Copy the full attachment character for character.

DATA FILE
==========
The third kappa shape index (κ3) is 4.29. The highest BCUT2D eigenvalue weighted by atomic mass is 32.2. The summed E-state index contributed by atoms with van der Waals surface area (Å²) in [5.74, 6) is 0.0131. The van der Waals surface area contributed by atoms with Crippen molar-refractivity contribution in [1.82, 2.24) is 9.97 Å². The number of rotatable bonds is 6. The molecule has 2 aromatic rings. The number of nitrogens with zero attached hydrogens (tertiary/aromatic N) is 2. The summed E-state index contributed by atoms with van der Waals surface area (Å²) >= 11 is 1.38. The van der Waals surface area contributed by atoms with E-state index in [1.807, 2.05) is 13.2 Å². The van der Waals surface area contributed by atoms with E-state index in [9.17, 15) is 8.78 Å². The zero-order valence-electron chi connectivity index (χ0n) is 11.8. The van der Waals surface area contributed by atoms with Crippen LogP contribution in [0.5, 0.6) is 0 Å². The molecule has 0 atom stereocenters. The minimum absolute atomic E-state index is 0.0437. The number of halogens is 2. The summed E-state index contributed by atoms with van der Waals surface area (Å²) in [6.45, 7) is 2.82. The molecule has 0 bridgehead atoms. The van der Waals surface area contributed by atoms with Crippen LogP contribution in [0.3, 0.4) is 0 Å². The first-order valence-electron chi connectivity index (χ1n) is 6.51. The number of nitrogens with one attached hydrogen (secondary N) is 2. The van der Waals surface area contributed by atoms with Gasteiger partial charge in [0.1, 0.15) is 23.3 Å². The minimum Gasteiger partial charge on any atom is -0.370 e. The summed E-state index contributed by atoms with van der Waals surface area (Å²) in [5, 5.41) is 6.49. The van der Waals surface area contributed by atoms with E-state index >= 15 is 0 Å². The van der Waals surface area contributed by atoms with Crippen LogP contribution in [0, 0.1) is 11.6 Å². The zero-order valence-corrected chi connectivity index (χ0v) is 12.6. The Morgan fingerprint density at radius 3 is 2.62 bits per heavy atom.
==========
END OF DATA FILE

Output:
The third kappa shape index (κ3) is 4.29. The highest BCUT2D eigenvalue weighted by atomic mass is 32.2. The summed E-state index contributed by atoms with van der Waals surface area (Å²) in [5.74, 6) is 0.0131. The van der Waals surface area contributed by atoms with Crippen molar-refractivity contribution in [1.82, 2.24) is 9.97 Å². The number of rotatable bonds is 6. The molecule has 2 aromatic rings. The number of nitrogens with zero attached hydrogens (tertiary/aromatic N) is 2. The summed E-state index contributed by atoms with van der Waals surface area (Å²) >= 11 is 1.38. The van der Waals surface area contributed by atoms with E-state index in [1.807, 2.05) is 13.2 Å². The van der Waals surface area contributed by atoms with E-state index in [9.17, 15) is 8.78 Å². The zero-order valence-electron chi connectivity index (χ0n) is 11.8. The van der Waals surface area contributed by atoms with Crippen LogP contribution in [0.5, 0.6) is 0 Å². The molecule has 0 atom stereocenters. The minimum absolute atomic E-state index is 0.0437. The number of halogens is 2. The summed E-state index contributed by atoms with van der Waals surface area (Å²) in [6.45, 7) is 2.82. The molecule has 0 bridgehead atoms. The van der Waals surface area contributed by atoms with Crippen LogP contribution in [0.3, 0.4) is 0 Å². The first-order valence-electron chi connectivity index (χ1n) is 6.51. The number of nitrogens with one attached hydrogen (secondary N) is 2. The van der Waals surface area contributed by atoms with Gasteiger partial charge in [0.1, 0.15) is 23.3 Å². The minimum Gasteiger partial charge on any atom is -0.370 e. The summed E-state index contributed by atoms with van der Waals surface area (Å²) in [5, 5.41) is 6.49. The van der Waals surface area contributed by atoms with E-state index >= 15 is 0 Å². The van der Waals surface area contributed by atoms with Crippen LogP contribution in [0, 0.1) is 11.6 Å². The zero-order valence-corrected chi connectivity index (χ0v) is 12.6. The Morgan fingerprint density at radius 3 is 2.62 bits per heavy atom.